A bench comprising justices AK Patnaik and Ranjan Gogoi, however, gave liberty to the petitioner ML Sharma, an advocate, to file a fresh petition if he finds some material evidence against the company in support of his allegation that the company is engaged in manufacturing and selling of substandard medicines in the country.
It said that no material has been placed before the court to show that drugs manufactured by any of Ranbaxy's Indian manufacturing units are of substandard quality or adulterated or spurious in nature.
The bench said that it cannot decide the plea against the company on the basis of a judgment passed by a US court against Ranbaxy.
Your entire argument is based on proceedings in the US. We have no jurisdiction over it. Show us material that things are happening in India and it adversely affects right to life of people here, the court observed, adding that no material has been placed to show that drugs manufactured by any unit of Ranbaxy are substandard, adulterated, spurious and that such drugs are prohibited under the law. In absence of such material, we cannot entertain the plea.
Welcoming the dismissal of the PIL, a Ranbaxy spokesperson said: At Ranbaxy, we are committed to patient safety and ethical business practices and we will continue to offer high quality drug products to all of our customers in India and worldwide.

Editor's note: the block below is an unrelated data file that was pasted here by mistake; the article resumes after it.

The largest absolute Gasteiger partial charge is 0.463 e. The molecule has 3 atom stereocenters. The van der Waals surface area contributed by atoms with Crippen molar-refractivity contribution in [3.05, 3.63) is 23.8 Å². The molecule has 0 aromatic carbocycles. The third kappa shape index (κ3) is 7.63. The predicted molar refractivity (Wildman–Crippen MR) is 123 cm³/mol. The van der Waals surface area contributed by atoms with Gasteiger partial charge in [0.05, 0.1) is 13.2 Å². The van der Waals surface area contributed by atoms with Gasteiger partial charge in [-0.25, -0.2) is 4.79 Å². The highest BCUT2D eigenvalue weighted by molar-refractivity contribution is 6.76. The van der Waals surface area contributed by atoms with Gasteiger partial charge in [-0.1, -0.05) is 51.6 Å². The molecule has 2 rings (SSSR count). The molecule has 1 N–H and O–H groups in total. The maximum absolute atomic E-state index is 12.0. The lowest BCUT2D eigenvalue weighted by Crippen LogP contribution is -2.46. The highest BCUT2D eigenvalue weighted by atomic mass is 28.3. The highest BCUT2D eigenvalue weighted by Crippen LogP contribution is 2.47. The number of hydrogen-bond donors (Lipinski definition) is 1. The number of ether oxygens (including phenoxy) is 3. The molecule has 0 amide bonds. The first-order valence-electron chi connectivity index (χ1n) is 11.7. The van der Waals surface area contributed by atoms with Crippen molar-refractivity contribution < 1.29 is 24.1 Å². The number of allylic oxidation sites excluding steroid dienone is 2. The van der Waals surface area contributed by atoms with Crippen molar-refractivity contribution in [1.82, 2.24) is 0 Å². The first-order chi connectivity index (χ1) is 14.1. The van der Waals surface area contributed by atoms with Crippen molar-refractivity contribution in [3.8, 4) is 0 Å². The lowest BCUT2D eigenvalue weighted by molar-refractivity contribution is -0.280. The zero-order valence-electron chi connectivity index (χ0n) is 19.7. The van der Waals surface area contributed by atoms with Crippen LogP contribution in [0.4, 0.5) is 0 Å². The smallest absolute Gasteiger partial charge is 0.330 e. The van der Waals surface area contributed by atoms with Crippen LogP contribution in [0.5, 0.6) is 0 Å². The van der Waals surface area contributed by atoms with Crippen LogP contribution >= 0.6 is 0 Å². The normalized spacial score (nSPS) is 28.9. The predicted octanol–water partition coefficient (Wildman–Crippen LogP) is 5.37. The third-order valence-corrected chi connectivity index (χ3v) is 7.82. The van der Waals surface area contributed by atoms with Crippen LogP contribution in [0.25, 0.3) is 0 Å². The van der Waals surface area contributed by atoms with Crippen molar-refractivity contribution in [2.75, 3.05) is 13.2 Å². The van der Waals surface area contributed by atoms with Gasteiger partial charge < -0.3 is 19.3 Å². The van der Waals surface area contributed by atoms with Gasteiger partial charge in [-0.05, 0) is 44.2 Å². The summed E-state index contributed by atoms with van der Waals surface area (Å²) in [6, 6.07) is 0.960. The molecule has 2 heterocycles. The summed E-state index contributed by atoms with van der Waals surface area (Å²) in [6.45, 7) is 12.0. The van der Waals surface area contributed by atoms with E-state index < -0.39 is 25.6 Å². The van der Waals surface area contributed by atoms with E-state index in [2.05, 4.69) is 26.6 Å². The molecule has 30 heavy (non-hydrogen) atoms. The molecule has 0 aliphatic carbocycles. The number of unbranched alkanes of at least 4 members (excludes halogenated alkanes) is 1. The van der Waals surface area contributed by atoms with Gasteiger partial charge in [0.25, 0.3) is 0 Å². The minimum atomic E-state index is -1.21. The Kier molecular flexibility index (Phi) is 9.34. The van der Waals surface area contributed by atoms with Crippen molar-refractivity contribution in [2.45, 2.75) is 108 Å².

Sharma in his PIL had stated that for sale of spurious and substandard drugs, as admitted by Ranbaxy before the US Food & Drug Administration last month, the Indian government should cancel the licence granted to the company for producing drugs in the country.
The petitioner wanted the government to seal and stop Ranbaxy's manufacturing units in India, including those in Paonta Sahib in Himachal Pradesh and Dewas in MP.
He said that no action to stop Ranbaxy drugs from being sold in India has been taken though the company pleaded guilty to criminal charges of selling adulterated medicines and agreed to a $500-million settlement.
The US Food & Drug Administration had found these two plants to be in violation of good manufacturing practices mandated in that country.